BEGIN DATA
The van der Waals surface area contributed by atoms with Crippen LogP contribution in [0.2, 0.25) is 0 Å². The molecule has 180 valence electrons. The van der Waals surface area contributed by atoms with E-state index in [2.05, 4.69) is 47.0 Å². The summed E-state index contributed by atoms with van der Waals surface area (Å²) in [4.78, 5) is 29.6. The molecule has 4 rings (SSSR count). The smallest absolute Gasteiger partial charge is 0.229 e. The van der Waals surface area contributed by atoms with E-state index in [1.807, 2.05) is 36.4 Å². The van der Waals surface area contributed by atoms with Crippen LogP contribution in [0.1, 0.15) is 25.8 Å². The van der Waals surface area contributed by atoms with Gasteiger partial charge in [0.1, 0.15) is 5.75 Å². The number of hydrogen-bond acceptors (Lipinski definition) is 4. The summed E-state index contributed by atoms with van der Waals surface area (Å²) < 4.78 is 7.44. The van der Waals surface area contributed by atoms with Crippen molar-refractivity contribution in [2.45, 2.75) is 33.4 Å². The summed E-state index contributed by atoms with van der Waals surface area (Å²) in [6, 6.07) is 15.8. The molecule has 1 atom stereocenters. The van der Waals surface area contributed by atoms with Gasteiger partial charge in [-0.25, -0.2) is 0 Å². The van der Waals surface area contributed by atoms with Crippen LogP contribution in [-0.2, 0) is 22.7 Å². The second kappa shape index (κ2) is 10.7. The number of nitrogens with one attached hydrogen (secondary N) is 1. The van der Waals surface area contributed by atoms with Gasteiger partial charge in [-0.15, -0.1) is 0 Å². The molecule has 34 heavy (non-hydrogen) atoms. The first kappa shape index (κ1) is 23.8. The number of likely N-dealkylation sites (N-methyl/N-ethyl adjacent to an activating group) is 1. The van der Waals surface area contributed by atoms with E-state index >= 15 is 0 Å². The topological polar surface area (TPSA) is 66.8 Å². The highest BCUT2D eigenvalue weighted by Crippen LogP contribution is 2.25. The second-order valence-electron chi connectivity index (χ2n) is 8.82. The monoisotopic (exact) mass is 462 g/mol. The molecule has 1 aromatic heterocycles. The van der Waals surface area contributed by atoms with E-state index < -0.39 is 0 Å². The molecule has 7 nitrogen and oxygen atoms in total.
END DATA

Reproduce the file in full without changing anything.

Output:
The van der Waals surface area contributed by atoms with Crippen LogP contribution in [0.2, 0.25) is 0 Å². The molecule has 180 valence electrons. The van der Waals surface area contributed by atoms with E-state index in [2.05, 4.69) is 47.0 Å². The summed E-state index contributed by atoms with van der Waals surface area (Å²) in [4.78, 5) is 29.6. The molecule has 4 rings (SSSR count). The smallest absolute Gasteiger partial charge is 0.229 e. The van der Waals surface area contributed by atoms with E-state index in [1.807, 2.05) is 36.4 Å². The van der Waals surface area contributed by atoms with Crippen LogP contribution in [0.1, 0.15) is 25.8 Å². The van der Waals surface area contributed by atoms with Gasteiger partial charge in [0.1, 0.15) is 5.75 Å². The number of hydrogen-bond acceptors (Lipinski definition) is 4. The summed E-state index contributed by atoms with van der Waals surface area (Å²) < 4.78 is 7.44. The van der Waals surface area contributed by atoms with Crippen molar-refractivity contribution in [2.45, 2.75) is 33.4 Å². The summed E-state index contributed by atoms with van der Waals surface area (Å²) in [6, 6.07) is 15.8. The molecule has 1 atom stereocenters. The van der Waals surface area contributed by atoms with Gasteiger partial charge in [-0.25, -0.2) is 0 Å². The van der Waals surface area contributed by atoms with Crippen LogP contribution in [-0.2, 0) is 22.7 Å². The second kappa shape index (κ2) is 10.7. The number of nitrogens with one attached hydrogen (secondary N) is 1. The van der Waals surface area contributed by atoms with Gasteiger partial charge in [-0.15, -0.1) is 0 Å². The molecule has 34 heavy (non-hydrogen) atoms. The first kappa shape index (κ1) is 23.8. The number of likely N-dealkylation sites (N-methyl/N-ethyl adjacent to an activating group) is 1. The van der Waals surface area contributed by atoms with E-state index >= 15 is 0 Å². The topological polar surface area (TPSA) is 66.8 Å². The highest BCUT2D eigenvalue weighted by Crippen LogP contribution is 2.25. The second-order valence-electron chi connectivity index (χ2n) is 8.82. The monoisotopic (exact) mass is 462 g/mol. The molecule has 1 aromatic heterocycles. The van der Waals surface area contributed by atoms with E-state index < -0.39 is 0 Å². The molecule has 7 nitrogen and oxygen atoms in total.